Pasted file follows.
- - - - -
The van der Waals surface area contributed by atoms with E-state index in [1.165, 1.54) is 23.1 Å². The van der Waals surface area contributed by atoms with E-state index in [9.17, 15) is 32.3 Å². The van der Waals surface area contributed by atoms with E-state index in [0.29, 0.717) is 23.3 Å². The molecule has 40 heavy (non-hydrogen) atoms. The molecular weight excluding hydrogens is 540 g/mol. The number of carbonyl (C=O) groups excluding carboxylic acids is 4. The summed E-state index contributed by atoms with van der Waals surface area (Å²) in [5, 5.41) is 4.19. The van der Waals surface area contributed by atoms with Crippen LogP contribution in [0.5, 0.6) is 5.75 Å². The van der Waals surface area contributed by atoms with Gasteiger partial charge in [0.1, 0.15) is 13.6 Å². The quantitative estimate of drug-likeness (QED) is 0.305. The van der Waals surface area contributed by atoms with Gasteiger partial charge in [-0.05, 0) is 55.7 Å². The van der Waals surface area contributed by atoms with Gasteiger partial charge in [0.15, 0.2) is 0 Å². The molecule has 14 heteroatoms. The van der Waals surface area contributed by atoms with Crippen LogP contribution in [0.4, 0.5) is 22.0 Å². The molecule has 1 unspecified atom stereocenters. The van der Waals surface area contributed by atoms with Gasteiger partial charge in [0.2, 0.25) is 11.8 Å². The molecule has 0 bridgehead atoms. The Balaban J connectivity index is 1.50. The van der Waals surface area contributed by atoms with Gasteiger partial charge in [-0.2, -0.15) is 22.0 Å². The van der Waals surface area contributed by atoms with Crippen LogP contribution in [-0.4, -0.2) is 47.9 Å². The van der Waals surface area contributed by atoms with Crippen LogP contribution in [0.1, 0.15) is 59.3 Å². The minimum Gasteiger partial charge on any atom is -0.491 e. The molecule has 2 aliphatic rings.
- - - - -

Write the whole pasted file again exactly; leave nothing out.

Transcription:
The van der Waals surface area contributed by atoms with E-state index in [1.165, 1.54) is 23.1 Å². The van der Waals surface area contributed by atoms with E-state index in [9.17, 15) is 32.3 Å². The van der Waals surface area contributed by atoms with E-state index in [0.29, 0.717) is 23.3 Å². The molecule has 40 heavy (non-hydrogen) atoms. The molecular weight excluding hydrogens is 540 g/mol. The number of carbonyl (C=O) groups excluding carboxylic acids is 4. The summed E-state index contributed by atoms with van der Waals surface area (Å²) in [5, 5.41) is 4.19. The van der Waals surface area contributed by atoms with Crippen LogP contribution in [0.5, 0.6) is 5.75 Å². The van der Waals surface area contributed by atoms with Gasteiger partial charge in [0.1, 0.15) is 13.6 Å². The quantitative estimate of drug-likeness (QED) is 0.305. The van der Waals surface area contributed by atoms with Gasteiger partial charge in [-0.05, 0) is 55.7 Å². The van der Waals surface area contributed by atoms with Gasteiger partial charge in [0.15, 0.2) is 0 Å². The molecule has 14 heteroatoms. The van der Waals surface area contributed by atoms with Crippen LogP contribution in [0.4, 0.5) is 22.0 Å². The molecule has 1 unspecified atom stereocenters. The van der Waals surface area contributed by atoms with Gasteiger partial charge in [0.2, 0.25) is 11.8 Å². The molecule has 0 bridgehead atoms. The Balaban J connectivity index is 1.50. The van der Waals surface area contributed by atoms with Gasteiger partial charge in [-0.2, -0.15) is 22.0 Å². The van der Waals surface area contributed by atoms with Crippen LogP contribution in [-0.4, -0.2) is 47.9 Å². The van der Waals surface area contributed by atoms with Crippen LogP contribution in [0.1, 0.15) is 59.3 Å². The minimum Gasteiger partial charge on any atom is -0.491 e. The molecule has 2 aliphatic rings.